Clayton Co. schools see 200% jump in student fights, district says
ATLANTA, Ga. (CBS46) - After a triple-digit percent increase of fights at one metro Atlanta school district, its superintendent is issuing both a warning and a plea. But the concerns for parents and educators go beyond just one county.
“It only takes a few to disrupt a class or disrupt a school, which disrupts everyone,” said Dr. Morcease J. Beasley, Clayton County Superintendent.
In the Clayton County School System where the academic year has hit week four, the district hit another number too, a disappointing one, explained Dr. Beasley in this week’s YouTube Live session for parents.
“Fighting is unacceptable at any time, in any school year but we have seen an increase of 200%,” he explained.
They’re working with the juvenile court to address the weapons and fights but the county is not alone in its worries.
Thursday, Rome Police Department confirmed to CBS46 that over the past few days officers responded to Rome High School for several fights. It led to the arrests of about 17 students, some 20 battery-related charges.
This comes after a group of students were pepper-sprayed by SROs to regain control after a fight “intensified” at Cedar Grove High School in DeKalb County.
Metro parent Tamika Saffo says there’s been one too many videos of kids attacking each other in the past year, no matter the district.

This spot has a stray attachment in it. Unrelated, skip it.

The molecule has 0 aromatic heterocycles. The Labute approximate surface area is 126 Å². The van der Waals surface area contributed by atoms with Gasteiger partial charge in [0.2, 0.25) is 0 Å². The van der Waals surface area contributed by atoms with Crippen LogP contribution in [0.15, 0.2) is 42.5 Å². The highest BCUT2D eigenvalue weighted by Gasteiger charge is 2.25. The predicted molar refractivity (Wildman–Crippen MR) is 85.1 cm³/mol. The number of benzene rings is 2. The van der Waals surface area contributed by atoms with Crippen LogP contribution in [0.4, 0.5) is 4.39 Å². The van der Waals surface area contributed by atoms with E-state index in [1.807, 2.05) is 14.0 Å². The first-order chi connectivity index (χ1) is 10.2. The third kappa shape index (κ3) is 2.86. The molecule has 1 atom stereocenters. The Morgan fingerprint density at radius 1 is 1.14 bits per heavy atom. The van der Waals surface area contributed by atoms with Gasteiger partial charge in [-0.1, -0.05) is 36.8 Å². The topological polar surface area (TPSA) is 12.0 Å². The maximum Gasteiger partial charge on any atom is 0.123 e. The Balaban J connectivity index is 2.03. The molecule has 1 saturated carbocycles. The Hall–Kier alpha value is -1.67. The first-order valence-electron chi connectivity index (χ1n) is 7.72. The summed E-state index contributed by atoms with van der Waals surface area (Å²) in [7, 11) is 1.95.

She sighed, “it’s just sad the way these kids are fighting the way they fight.”
CBS46 obtained 2021-22 school year data from Georgia Department of Education. It reveals there were 56, 520 student fights statewide.
A statistic local educator Marvin Burroughs is related to social media. Burroughs argues that more kids are posting and mimicking unruly behavior.
“Every kid has a phone. So, they are doing what they want and they’re doing what they see,” he adds.
It’s why the 35-year veteran teacher is even considering retirement come next year.
“I don’t know yet. I’ll see but I’ll definitely -- probably make a change.”
According to a June 2022 report commissioned by GaDoe, in which the University of Georgia studied teacher morale across the state, Georgia teacher burnout is reaching a record high. Among the many reasons, staff reported their mental health taking a toll. Mental health, which leaders say is not improved by the troubling trend of student violence.
“Parents we need your support, we need do need your support, " Dr. Beasley pleaded.
CBS46 reached out to school systems across the area, Henry, Cobb, and Cherokee confirmed its districts experienced a decline in fights.
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